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Binge Drinking Trajectories of Students During Their Transitions to Adulthood

Impulsivity and sensation seeking traits are two important qualities to examine in order to understand who is at risk for binge drinking across college and into the transition to adulthood. Researchers conducted a longitudinal study, collecting data from more than 2,000 students from the end of high school through the students’ first two years out of college. The study reported these students’ binge drinking trajectories and found that “late bloomers” (students who began binge drinking in the later years of college) were a risk-group group for drinking associated with abnormal patterns of personality maturation during the transition to adulthood. The study, “Trajectories of Binge Drinking and Personality Change Across Emergency Adulthood” is published in the September 2015 issue of the Psychology of Addictive Behaviors. The National Institute on Alcohol Abuse and Alcoholism supported this research effort.

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Depressive Symptoms Among Students at Entry to College and Related Alcohol Consequences

Over 600 first-year college students from three universities were surveyed to explore the effect of depressed mood at the start of college on students’ drinking outcomes and coping motives throughout the first year of college. Study results identified key differences between men and women. In men, the effect of depressive mood on alcohol consequences was independent of pre-college and college factors. In women, pre-college drinking to cope linked depressive symptoms to alcohol consequences in college. The study, “Gender Differences in the Effect of Depressive Symptoms on Prospective Alcohol Outcomes in the First Year of College” is published in the October 2015 issue of the Journal of Youth and Adolescence. The National Institutes of Health supported this research effort.

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Hispanic Female Students Were More Likely Than Their Male Counterparts to Use Alcohol and Binge Drink

Nearly 9,000 Hispanic students in grades 6 through 12 participated in a survey about alcohol and other drug use. The study found that female students were more likely than male students to use alcohol, binge drink, and develop risk for substance abuse. The study, “Gender Differences in Risk and Protective Factors for Alcohol Use and Substance Use Problems Among Hispanic Adolescents”, is published in the September 2015 issue of the Journal of Child and Adolescent Substance Abuse. The Substance Abuse and Mental Health Services Administration supported this research effort.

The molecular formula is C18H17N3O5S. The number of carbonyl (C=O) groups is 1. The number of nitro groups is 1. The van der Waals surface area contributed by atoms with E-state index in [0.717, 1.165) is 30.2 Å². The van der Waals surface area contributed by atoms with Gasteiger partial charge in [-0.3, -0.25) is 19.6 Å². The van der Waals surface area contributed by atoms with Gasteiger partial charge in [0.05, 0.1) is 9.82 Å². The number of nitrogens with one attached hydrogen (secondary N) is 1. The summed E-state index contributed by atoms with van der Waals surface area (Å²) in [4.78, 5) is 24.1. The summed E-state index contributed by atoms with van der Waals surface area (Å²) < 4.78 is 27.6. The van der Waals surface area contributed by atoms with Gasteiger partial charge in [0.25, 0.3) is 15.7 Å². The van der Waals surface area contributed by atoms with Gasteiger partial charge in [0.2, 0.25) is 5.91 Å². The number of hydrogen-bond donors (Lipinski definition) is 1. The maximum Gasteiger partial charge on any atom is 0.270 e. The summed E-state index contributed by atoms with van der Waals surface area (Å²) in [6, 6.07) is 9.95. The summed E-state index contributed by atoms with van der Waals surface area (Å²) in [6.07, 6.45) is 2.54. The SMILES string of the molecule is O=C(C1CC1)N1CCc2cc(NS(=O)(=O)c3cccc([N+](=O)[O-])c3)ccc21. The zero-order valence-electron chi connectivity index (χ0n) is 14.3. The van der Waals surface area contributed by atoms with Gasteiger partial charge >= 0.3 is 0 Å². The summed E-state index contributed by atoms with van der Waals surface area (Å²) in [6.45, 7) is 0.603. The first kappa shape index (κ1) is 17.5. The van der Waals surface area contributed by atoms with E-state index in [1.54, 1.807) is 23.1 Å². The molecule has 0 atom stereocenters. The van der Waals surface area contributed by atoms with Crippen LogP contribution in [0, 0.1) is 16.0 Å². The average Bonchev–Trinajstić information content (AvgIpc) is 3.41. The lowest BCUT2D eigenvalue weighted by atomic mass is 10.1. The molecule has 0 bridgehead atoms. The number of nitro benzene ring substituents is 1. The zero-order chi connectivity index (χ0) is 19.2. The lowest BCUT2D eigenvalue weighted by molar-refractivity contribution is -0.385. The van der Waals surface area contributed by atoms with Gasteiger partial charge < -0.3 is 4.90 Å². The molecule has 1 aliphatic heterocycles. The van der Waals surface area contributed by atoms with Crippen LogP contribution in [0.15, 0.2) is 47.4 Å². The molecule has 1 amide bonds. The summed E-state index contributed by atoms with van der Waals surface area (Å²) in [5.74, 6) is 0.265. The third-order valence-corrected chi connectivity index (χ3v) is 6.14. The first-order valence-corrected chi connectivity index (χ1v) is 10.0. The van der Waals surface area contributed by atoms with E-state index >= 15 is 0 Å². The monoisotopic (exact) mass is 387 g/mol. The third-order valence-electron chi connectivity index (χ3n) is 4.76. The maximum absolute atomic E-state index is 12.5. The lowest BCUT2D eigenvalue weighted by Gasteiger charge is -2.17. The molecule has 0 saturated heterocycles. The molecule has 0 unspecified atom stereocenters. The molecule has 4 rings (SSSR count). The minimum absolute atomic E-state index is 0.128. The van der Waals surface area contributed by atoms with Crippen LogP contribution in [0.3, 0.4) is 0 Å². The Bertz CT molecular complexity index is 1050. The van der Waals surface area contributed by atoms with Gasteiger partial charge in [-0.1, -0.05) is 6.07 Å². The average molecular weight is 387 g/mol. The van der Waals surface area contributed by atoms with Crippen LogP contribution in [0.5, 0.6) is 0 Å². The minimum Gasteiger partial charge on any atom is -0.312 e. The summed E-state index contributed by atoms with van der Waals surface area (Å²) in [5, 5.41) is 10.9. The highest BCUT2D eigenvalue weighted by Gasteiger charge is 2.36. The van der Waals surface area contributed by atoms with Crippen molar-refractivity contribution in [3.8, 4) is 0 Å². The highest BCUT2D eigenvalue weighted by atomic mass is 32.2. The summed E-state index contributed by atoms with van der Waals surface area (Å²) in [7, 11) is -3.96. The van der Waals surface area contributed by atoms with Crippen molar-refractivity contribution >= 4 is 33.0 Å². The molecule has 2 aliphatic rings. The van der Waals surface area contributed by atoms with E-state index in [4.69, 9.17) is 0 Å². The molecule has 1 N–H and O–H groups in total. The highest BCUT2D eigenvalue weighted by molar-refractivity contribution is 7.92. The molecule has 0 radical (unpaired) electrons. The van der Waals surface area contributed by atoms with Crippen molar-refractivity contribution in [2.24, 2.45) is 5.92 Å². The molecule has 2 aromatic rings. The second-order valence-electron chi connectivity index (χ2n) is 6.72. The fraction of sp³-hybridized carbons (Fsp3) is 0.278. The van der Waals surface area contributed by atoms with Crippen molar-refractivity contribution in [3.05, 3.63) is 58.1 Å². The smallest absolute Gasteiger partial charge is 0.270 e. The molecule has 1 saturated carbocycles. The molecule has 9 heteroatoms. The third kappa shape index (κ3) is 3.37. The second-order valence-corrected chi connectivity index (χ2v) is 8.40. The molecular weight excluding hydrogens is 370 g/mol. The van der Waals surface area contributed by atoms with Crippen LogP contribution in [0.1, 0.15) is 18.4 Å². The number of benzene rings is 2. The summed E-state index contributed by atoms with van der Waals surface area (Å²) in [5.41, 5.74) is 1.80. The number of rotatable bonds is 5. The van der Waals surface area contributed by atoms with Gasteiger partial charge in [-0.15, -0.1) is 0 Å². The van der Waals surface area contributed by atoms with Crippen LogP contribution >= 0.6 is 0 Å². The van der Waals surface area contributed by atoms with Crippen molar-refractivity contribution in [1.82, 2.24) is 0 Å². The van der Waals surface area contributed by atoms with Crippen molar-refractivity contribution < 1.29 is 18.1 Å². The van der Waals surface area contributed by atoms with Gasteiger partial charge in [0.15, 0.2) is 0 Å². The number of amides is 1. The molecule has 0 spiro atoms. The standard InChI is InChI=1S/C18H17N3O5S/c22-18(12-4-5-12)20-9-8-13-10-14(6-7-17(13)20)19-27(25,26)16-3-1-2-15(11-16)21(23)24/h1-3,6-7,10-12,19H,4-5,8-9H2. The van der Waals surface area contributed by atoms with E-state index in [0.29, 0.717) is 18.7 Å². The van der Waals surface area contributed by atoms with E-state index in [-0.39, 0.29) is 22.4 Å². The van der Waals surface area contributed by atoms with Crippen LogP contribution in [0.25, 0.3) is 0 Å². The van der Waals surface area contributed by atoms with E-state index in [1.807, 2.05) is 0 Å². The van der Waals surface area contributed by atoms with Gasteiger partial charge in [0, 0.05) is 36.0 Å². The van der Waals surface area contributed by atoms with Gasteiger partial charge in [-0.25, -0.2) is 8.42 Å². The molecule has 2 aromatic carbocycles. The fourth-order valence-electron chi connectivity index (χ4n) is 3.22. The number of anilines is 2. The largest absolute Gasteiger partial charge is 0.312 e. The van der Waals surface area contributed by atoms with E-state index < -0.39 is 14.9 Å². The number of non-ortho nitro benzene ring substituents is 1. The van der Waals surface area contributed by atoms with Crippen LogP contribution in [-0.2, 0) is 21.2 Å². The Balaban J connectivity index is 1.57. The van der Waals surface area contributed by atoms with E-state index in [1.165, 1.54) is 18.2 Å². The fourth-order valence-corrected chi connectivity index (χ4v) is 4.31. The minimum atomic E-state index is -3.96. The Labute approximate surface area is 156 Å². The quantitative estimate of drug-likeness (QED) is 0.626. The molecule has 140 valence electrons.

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Alcohol Use Among Medically Vulnerable Youth

An assessment of approximately 400 youth ages 9-18 with chronic medical conditions found that more than a third of high school students reported past-year alcohol use.  More than half of those students revealed that alcohol can interfere with their medications and laboratory tests. The study, “Alcohol and Marijuana Use and Treatment Nonadherence Among Medically Vulnerable Youth”, is published in the August 2015 issue of Pediatrics. The National Institutes of Health supported this research effort.

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Gender Differences in Alcohol Use and Development of High Risk Youth

Eight hundred and fifty high-risk youth with low GPAs in an economically disadvantaged Midwest school district were recruited to participate in a study exploring gender differences in the students’ development related to substance use. Researchers followed students from ninth grade through young adulthood. The study found that males’ heavy drinking, nicotine use, and marijuana use grew persistently from adolescence through young adulthood while females gradually increased their nicotine use while maintaining low levels of heavy drinking and marijuana use.  The study also found that the effect of nicotine use quantity on heavy drinking was greater among males than females.

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